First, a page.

Kailh BOX Switch Review
More Than Just a Box
Kailh makes keyboards? Yes! But the one we’re reviewing today, the Kailh Hexgears KHBSJNB-0795, is a special edition product designed as a demonstration platform for Kailh’s new BOX mechanical switches which is what we’re actually reviewing today.
The Kailh BOX mechanical switch is a relatively new switch on the market and has a few new design changes from the traditional Kailh switches we all know and love. The Kailh BOX switches were released back in June 2017 and is now just starting to trickle into mainstream mechanical keyboard designs. Unlike the previous Cherry clones, the Kailh BOX comes in its own line of stem colors, all of which are IP56 rated for dust and water resistance. Kailh didn’t specify exactly how much liquid the switches can withstand, but for the most part you’d really have to submerge the keyboard in water while using it to cause damage to the switch.
The keyboard we’re testing today features a White stem which is one of the variations of the switch. It’s the clicky type most similar to Cherry MX Blue. Aside from the White stem variant, Kailh’s BOX switch comes in three other variations: Red, Black, and Brown.
|Manufacturer||Kaihua Electronics Co (KAILH)|
|Model||BOX Red||BOX Black||BOX White||BOX Brown|
A Closer Look
Wow, two keypullers? Talk about luxury!
There’s not much special features populating the Hexgear. Besides the function keys doubling as media controls and macro recording, the Hexgear is as plain as keyboards can get.
The star of the show is the new Kailh BOX switch. These are designed to be IP56 dust and water resistant, and uses a new clickbar mechanism to generate the click sound. Cherry-style stabilizers are installed under the larger keys.
Kailh outfitted the Hexgear with a set of beautiful black-on-white keycaps. These are made using premium PBT plastic, with the legend printed using the double shot injection moulding method.
The Hexgear is surrounded by a ring of RGB lights which looks rainbow-tastic in the dark. The main section of the keyboard is lit using white backlighting that permeates around the keys.
Braided cables and gold-plated USB plug? Check and check.
Having spent the past month testing the Kailh BOX White switch, I’d have to say I’m impressed. In fact, I never thought I’d say this, but I prefer the feel of the Kailh BOX White over the tried and true Cherry MX Blue.
In terms of feel, coming from the Cherry MX Blue switch, the Kailh BOX feels very similar. The Kailh BOX White features a relatively light 50g actuation force which feels very close to the 45g actuation force of the Cherry MX Blue and thanks to the tactile bump along with the crisp auditory click, the Kailh BOX White is ideal for speed typing.
While water/dust resistance may seem like the biggest benefit to the Kailh BOX switch, the most interesting aspect of the Kailh BOX switch is the design of the click and tactile feedback mechanism which Kailh calls the clickbar. Traditional clicky switches from Cherry and its copycats use sliders that are separate from the stem. While this design provides excellent feedback, it also introduces hysteresis, a phenomenon in mechanical keyboard switches where the actuation point is lower than the reset point.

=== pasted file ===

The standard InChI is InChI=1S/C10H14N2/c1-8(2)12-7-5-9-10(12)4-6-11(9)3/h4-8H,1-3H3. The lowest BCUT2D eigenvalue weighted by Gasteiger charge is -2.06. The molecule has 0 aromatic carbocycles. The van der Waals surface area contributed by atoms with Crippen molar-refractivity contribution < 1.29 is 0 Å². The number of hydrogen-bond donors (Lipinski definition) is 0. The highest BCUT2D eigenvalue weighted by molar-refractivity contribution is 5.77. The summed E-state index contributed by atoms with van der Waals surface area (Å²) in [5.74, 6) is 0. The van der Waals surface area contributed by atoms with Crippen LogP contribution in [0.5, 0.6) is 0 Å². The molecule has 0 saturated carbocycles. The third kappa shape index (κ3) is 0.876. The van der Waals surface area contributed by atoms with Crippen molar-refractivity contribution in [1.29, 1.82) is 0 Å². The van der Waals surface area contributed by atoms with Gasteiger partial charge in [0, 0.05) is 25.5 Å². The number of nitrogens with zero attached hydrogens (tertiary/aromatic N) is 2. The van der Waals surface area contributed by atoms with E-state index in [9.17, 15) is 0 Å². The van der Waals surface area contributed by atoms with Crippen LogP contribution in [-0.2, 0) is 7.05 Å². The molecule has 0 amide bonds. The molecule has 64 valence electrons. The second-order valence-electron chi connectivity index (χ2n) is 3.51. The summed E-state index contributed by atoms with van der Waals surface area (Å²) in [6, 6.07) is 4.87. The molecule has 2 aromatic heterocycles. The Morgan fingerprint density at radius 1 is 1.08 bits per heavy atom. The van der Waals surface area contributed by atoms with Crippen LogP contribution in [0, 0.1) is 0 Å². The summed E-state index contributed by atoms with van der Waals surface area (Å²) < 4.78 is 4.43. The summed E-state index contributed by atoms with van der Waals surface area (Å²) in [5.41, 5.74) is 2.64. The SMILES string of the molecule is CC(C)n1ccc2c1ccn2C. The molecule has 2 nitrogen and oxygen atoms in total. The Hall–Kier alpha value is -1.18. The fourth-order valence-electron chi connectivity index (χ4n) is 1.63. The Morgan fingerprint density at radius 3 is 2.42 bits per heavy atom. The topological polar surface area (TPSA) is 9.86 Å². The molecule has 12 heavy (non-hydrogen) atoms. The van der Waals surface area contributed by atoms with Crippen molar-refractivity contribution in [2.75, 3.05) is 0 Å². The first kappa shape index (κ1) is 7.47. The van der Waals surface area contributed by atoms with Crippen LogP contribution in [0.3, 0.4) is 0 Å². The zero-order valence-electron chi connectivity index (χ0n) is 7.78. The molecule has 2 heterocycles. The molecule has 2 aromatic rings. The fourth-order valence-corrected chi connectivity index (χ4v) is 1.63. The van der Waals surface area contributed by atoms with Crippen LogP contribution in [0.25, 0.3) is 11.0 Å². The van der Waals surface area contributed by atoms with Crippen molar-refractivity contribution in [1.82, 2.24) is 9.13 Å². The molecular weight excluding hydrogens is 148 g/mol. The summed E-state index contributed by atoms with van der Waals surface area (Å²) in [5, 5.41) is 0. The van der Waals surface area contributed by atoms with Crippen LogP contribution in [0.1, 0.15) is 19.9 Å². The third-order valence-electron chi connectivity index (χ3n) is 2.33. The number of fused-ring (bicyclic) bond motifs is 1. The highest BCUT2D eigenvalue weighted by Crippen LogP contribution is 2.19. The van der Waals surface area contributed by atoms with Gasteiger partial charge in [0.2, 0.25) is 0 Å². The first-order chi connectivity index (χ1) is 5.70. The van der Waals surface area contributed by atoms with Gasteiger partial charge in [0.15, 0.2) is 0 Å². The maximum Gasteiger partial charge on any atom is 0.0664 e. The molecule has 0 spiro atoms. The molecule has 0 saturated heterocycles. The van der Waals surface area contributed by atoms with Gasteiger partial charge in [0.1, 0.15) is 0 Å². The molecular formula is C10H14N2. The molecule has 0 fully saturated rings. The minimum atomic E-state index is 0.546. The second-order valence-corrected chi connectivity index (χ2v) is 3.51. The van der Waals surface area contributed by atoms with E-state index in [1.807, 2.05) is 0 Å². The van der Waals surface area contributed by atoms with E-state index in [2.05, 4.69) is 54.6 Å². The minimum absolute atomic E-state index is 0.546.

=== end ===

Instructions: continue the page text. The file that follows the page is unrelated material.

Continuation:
For the BOX switch, Kailh keeps the slider in one piece and uses the case to strike against a metal leaf to generate the click. As the clickbar is mounted on the housing of the switch, it does not disrupt the smoothness of travel and as the slider is a single piece, the BOX switch doesn’t have to rebound higher than the actuation point to reset, the feel is more responsive and snappy when compared to the Cherry MX Blue switch. The sound is also a lot crispier and it doesn’t rattle as much either.
Of course, the other greatest strength of the BOX switch is its IP56 water-resistance rating. The IP56 rating is defined as “Water from heavy seas or water projected from jets shall not enter the machine in any harmful quantity.” The Kailh Hexgear easily survived 50ml of water poured directly onto the keyboard, and didn’t even flinch when we ran it under the kitchen sink. Paint me impressed. Do note, however, that the IP56 rating pertains only to the switches and NOT the keyboard chassis. Though the switches are capable of shrugging off spills, do try to keep the fluids away from the seams.
When I first heard about the Kailh BOX switch, I was under the impression that it wasn’t going to be much more than the typical Kailh Cherry MX clone with a box around the switch to prevent water from getting in. For the most part, that’s exactly what it is, but I was also pleasantly surprised to find that Kailh has made some improvements under the hood which solves one of the biggest issues with Cherry’s MX Blue design.
As far as drawbacks, there’s not a whole lot to say with the Kailh BOX switches. Currently, the only tradeoff I can imagine is that because of its design, the BOX switches may only be compatible with surface-mounted LEDs rather than LEDs on the switch themselves. That said, I’m sure this is something Kailh is working on given that it’s 2017 and backlit keyboards are pretty much a must have these days.
All-in-all, the Kailh BOX switch is fantastic. The feel of the switch is excellent, the design is solid, and it’s IP56 water and dust proof for life’s little accidents. Although I have yet to getting around to test the linear variations, I have no problems recommending the White variation to both gamers and typists who want to maximize the “click” factor. Seriously, the sooner they make it into mainstream boards, the better.
Sample provided by: Kailh